Florida pass rusher Dante Fowler Jr. wore a gold watch during his combine workout. Just wait until you see him on draft night
Dante Fowler, Jr., has big plans for the NFL draft. In one month, he’ll be at the Auditorium Theatre in Chicago, wearing an outfit he’s already started to plan—Christian Louboutin shoes, and the gold watch he accidentally wore during his speedy 40-yard dash at the combine. “Maybe I’ll win best dressed,” he says. But the versatile pass rusher, who left the University of Florida after his junior season, has his eye on a much grander prize: Being the first defensive player selected. In the coming weeks, Fowler has a busy schedule. His pro day is next Tuesday in Gainesville, Fla., and immediately following that he has in-house visits scheduled with the teams that hold the second and third overall picks. Fowler considers himself “a guy who likes to stand out,” and he doesn’t plan on entering the NFL quietly.
VRENTAS: Is there anything you want to show teams at your pro day next week?
FOWLER: I want to show teams that I’m the No. 1 defensive guy coming out. That’s what my biggest thing is. I’m not doing anything else but the position drills, and working with coaches, and things like that. But my mentality and my mindset going out there that day is to show them that I’m the best defensive guy coming off that board.
VRENTAS: What makes you believe you’re the best defensive player in this draft?
FOWLER: My passion for the game and how I play the game. I have been playing ever since I was 4 years old, so I was taking it seriously growing up, and studying players from Ray Lewis to DeMarcus Ware to Von Miller to Lawrence Taylor. Then being able to work with coach Dan Quinn my freshman year, and being able to pick [former Florida coach Will] Muschamp’s brain and see how great of a defensive guru he is, and the mentality he likes his players to bring. Playing with that edge, being dominant every play and being very versatile. I can play defensive end. I can play a 3-4 outside linebacker and drop back into coverage. I can play in the box as a linebacker as well. There are a lot of things I can do that I feel like I have an advantage over most guys.
VRENTAS: Have you told NFL teams that you think you’re the top defensive player?
FOWLER: Oh yeah. All the time. That just shows how confident I am in myself and my game and the way I play. I have a love for the game, and I take everything seriously when it comes to the football field. When I am out there, I feel like I am that guy, because I have put in the hard work and I don’t see anybody beating me.
VRENTAS: Who introduced you to the game at age 4?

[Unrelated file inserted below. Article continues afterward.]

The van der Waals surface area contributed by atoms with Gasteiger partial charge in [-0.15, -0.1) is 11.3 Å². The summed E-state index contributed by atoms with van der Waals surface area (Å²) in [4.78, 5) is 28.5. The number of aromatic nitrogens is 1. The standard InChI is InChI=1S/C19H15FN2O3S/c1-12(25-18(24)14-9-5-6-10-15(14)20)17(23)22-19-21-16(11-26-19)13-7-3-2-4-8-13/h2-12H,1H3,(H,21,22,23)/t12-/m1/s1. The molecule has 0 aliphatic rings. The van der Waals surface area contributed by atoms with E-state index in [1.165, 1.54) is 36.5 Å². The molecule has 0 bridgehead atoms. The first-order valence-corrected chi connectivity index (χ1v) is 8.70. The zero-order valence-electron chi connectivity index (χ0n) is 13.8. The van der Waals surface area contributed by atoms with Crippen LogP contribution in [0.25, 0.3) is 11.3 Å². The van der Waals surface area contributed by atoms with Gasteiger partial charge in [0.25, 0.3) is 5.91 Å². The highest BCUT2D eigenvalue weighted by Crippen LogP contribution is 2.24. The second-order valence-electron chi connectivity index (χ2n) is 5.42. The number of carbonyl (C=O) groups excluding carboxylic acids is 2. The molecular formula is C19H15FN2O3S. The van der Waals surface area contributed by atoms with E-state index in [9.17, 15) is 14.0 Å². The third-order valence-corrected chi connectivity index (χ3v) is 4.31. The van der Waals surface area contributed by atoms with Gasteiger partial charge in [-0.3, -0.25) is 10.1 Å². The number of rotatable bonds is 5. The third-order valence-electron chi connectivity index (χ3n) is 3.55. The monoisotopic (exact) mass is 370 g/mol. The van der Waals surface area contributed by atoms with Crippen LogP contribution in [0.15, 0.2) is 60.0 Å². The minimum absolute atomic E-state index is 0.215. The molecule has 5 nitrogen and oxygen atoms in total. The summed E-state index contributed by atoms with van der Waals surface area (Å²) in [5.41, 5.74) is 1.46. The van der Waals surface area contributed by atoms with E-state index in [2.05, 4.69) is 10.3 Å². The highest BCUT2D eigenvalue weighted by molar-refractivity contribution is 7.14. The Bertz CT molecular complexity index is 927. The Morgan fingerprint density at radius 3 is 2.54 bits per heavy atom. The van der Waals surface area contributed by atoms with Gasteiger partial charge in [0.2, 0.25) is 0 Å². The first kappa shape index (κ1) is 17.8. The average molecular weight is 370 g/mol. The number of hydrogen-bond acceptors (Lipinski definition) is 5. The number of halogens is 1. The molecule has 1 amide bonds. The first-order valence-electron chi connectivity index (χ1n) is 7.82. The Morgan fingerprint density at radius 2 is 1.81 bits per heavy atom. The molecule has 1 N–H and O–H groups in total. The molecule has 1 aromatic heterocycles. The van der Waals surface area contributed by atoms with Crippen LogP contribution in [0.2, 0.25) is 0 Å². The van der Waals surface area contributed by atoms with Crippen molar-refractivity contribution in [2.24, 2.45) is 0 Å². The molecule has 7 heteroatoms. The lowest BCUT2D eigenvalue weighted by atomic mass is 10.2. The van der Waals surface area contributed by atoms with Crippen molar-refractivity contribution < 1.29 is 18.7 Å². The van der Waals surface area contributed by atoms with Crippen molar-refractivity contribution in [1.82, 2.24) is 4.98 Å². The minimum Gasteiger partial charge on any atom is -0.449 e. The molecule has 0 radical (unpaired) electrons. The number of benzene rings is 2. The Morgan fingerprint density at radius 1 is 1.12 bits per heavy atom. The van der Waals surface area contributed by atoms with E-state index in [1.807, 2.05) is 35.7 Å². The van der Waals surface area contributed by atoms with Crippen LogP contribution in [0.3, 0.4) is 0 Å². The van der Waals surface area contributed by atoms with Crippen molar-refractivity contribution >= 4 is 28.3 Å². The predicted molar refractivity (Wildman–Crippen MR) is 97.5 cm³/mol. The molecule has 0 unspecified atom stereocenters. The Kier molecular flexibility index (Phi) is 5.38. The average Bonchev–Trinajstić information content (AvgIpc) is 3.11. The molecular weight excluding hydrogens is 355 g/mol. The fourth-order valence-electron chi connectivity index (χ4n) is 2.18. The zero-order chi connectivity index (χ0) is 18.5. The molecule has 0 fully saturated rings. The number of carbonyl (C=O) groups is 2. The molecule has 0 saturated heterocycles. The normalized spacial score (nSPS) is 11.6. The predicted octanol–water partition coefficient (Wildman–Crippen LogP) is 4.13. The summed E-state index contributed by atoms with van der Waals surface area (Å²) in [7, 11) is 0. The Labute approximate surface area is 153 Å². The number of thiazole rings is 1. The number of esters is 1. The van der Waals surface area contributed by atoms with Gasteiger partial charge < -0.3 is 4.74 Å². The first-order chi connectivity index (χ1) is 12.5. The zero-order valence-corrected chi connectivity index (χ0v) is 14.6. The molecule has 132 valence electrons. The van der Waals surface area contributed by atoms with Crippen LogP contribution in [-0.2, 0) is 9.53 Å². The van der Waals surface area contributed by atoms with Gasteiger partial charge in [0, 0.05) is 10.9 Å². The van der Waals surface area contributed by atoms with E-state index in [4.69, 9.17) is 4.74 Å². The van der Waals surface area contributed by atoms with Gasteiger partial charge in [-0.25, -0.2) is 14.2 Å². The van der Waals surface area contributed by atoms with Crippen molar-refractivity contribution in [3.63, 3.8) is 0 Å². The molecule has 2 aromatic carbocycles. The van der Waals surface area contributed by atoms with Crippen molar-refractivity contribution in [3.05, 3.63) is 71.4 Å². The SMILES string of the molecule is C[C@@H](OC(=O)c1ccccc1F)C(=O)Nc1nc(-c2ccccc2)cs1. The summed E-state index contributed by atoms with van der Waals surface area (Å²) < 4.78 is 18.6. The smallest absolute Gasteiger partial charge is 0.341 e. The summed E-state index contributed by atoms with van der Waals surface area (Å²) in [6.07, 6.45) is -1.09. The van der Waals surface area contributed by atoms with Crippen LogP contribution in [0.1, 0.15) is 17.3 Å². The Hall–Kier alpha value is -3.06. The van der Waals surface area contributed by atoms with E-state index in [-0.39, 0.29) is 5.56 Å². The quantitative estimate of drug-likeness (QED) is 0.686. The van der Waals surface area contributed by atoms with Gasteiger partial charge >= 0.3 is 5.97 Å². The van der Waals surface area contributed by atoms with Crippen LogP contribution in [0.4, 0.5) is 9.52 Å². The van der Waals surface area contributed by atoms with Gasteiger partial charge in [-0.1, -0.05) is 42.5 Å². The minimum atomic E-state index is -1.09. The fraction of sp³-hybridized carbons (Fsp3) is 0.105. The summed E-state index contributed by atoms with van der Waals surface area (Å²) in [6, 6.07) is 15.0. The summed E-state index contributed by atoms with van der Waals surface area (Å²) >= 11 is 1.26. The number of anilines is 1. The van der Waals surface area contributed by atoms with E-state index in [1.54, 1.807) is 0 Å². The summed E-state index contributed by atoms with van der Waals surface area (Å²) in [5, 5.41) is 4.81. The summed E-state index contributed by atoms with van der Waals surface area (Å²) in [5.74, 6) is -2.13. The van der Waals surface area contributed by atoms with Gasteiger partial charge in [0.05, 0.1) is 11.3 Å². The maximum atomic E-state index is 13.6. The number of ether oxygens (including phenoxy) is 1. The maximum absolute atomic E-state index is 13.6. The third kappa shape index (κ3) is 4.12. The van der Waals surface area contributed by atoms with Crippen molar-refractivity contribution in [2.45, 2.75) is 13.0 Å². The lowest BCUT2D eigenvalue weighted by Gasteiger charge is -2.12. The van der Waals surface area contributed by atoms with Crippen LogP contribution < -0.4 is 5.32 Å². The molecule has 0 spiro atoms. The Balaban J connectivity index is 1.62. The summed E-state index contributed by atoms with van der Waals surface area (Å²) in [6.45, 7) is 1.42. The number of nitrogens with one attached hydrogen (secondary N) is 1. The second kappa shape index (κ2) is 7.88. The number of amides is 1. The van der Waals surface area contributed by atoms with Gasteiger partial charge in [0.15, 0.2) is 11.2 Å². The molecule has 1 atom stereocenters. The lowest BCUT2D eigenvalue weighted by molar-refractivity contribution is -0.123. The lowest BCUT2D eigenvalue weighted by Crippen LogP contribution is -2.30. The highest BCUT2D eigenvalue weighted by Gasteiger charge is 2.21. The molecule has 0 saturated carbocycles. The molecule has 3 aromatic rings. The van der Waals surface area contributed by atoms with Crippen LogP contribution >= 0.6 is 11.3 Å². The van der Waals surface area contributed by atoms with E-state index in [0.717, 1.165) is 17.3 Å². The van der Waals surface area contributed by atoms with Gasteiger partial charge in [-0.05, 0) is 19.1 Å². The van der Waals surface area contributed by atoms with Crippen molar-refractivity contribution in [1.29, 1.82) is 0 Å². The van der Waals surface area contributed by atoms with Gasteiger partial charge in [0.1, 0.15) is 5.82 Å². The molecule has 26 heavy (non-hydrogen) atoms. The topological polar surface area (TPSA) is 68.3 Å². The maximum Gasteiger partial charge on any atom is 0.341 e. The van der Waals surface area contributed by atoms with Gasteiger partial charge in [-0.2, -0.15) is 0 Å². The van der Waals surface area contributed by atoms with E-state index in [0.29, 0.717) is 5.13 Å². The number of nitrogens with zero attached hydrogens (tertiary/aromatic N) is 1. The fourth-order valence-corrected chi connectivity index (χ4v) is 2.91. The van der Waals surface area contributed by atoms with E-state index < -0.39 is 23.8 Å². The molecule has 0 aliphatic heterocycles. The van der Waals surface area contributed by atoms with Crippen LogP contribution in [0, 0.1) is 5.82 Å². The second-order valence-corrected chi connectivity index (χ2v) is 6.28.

FOWLER: My dad. One of my first memories ever, as a baby, is me on the football field with my dad. He was a community coach, Pop Warner, coached some high school ball, too. He was just one of those guys who loved to help the kids around the community better themselves and make it out of St. Pete and do something with their lives. He had a passion for the game, and that’s where I get my passion. He loves football. Eats, sleeps, breathes football. I started playing flag football around age 4, and we just took it from there. I was a mama’s boy, but I loved football, and I always listened to my dad when he had me outside in the yard. I took everything he said seriously. Since we were kids and we were young and we just wanted to have fun, he probably didn’t think I was taking it seriously, but I listened to every word he said. He told me the great ones always go outside and practice on their own, so I used to do that. My dad is still my coach to this day.
VRENTAS: You played so many spots on the field at Florida. Is there anywhere in the front seven you didn’t play?
FOWLER: I played everywhere, from defensive end to 3-technique to head up over the center; even middle linebacker, Sam linebacker and Will. I played every position in the front seven, and that’s a big reason why I think I’m the most complete package. Growing up, I was actually a linebacker. I played linebacker all my life, but my 10th grade year, I was getting really big and started growing into my body, and I saw that I wasn’t going to be able to play linebacker at 250 pounds. I moved to defensive end, and that summer I was working with my position coach, Mike Moten, who also played for the University of Florida. We just took it day by day and he tried to make made me comfortable in that position. That’s how I started playing defensive end, and I just took it from there. My freshman year of college, I was 280 pounds, so I was pretty big. I was coming off the bench at that time, on a lot of third downs and things like that. My sophomore year, I was the starting Buck, like a hybrid defensive end/outside linebacker, and I knew I was going to be out in space covering a lot of those guys, so I wanted to trim my body down and lose some weight. I started eating really well, and my nutritionist helped me tone my body up. When they told me to drop back in coverage, it was never a problem, because I always played linebacker growing up, so it was a second-nature kind of thing. It was an advantage playing both positions.
VRENTAS: I’m sure you’ve been telling NFL teams you will play anywhere, but where do you think you’re most effective?
FOWLER: Coming off the edge. That’s my job, to rush the edge and set the edge, and I do a pretty good job at both. I can hold my point of attack and still be outside and be able to make the play. On third downs, when you need to rush the quarterback, I am there all the time. I get off the ball pretty well, and I have a couple moves that I have in my bag of tricks.